Intervention: Modern, precise eye tracking technology was used to assess oculomotor parameters. Oculomotor function was compared between groups during fixation and while tracking a randomly displaced target on a PC monitor.

Main Outcome Measures: Fixation stability and saccadic parameters.

Results: All patients with PD and 2 of 60 control subjects showed oscillatory fixation instability (ocular tremor), with an average fundamental frequency of 5.7 Hz and average magnitude of 0.27°. Saccadic parameters and occurrences of square wave jerks did not differ between subjects with PD and controls. The amplitude and frequency of fixation instability did not correlate with disease duration, clinical Unified Parkinson's Disease Rating Scale scores, or dopa-equivalent dosing. No differences in oculomotor parameters were found between medicated and unmedicated patients with PD.

Conclusions: All patients with PD exhibited persistent ocular tremor that prevented stability during fixation. The pervasiveness and specificity of this feature suggest that modern, precise oculomotor testing could provide a valuable early physiological biomarker for diagnosing PD.
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http://dx.doi.org/10.1001/archneurol.2012.70DOI Listing
August 2012

Multi-neuronal recordings in the Basal Ganglia in normal and dystonic rats.

Front Syst Neurosci 2011 31;5:67. Epub 2011 Aug 31.

Department of Neurology, Virginia Commonwealth University Richmond, VA, USA.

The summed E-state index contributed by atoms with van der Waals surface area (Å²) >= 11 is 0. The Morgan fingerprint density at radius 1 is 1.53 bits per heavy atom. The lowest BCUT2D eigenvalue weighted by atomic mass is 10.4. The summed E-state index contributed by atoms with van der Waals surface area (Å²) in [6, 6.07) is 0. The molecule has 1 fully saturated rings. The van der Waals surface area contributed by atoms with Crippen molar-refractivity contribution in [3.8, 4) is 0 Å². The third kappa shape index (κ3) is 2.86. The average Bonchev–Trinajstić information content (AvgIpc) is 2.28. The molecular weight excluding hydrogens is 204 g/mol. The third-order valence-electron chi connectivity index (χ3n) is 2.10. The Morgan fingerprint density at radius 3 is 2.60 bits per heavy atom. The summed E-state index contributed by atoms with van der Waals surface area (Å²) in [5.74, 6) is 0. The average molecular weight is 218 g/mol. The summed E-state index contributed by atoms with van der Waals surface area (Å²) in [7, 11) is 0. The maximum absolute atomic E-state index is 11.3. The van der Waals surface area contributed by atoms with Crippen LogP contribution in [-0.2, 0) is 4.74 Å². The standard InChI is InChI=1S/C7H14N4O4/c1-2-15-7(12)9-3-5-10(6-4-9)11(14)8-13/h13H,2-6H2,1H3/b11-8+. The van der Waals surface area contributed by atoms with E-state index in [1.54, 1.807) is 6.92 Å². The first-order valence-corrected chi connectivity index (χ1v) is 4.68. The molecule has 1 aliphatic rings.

Classical rate-based pathway models are invaluable for conceptualizing direct/indirect basal ganglia pathways, but cannot account for many aspects of normal and abnormal motor control. To better understand the contribution of patterned basal ganglia signaling to normal and pathological motor control, we simultaneously recorded multi-neuronal and EMG activity in normal and dystonic rats. We used the jaundiced Gunn rat model of kernicterus as our experimental model of dystonia. Stainless steel head fixtures were implanted on the skulls and EMG wires were inserted into antagonistic hip muscles in nine dystonic and nine control rats. Under awake, head-restrained conditions, neuronal activity was collected from up to three microelectrodes inserted in the principal motor regions of the globus pallidus (GP), subthalamic nucleus, and entopeduncular nucleus (EP). In normal animals, most neurons discharged in regular or irregular patterns, without appreciable bursting. In contrast, in dystonic animals, neurons discharged in slow bursty or irregular, less bursty patterns. In normal rats, a subset of neurons showed brief discharge bursts coinciding with individual agonist or antagonist EMG bursts. In contrast, in dystonics, movement related discharges were characterized by more prolonged bursts which persist over multiple dystonic co-contraction epics. The pattern of movement related decreases in discharge activity however did not differ in dystonics compared to controls. In severely dystonic rats, exclusively, simultaneously recorded units often showed abnormally synchronized movement related pauses in GP and bursts in EP. In conclusion, our findings support that slow, abnormally patterned neuronal signaling is a fundamental pathophysiological feature of intrinsic basal ganglia nuclei in dystonia. Moreover, from our findings, we suggest that excessive movement related silencing of neuronal signaling in GP profoundly disinhibits EP and in turn contributes to sustained, unfocused dystonic muscle contractions.
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http://dx.doi.org/10.3389/fnsys.2011.00067DOI Listing
http://www.ncbi.nlm.nih.gov/pmc/articles/PMC3171071PMC
November 2011

A novel stereotaxic apparatus for neuronal recordings in awake head-restrained rats.

J Neurosci Methods 2011 May 15;198(1):29-35. Epub 2011 Mar 15.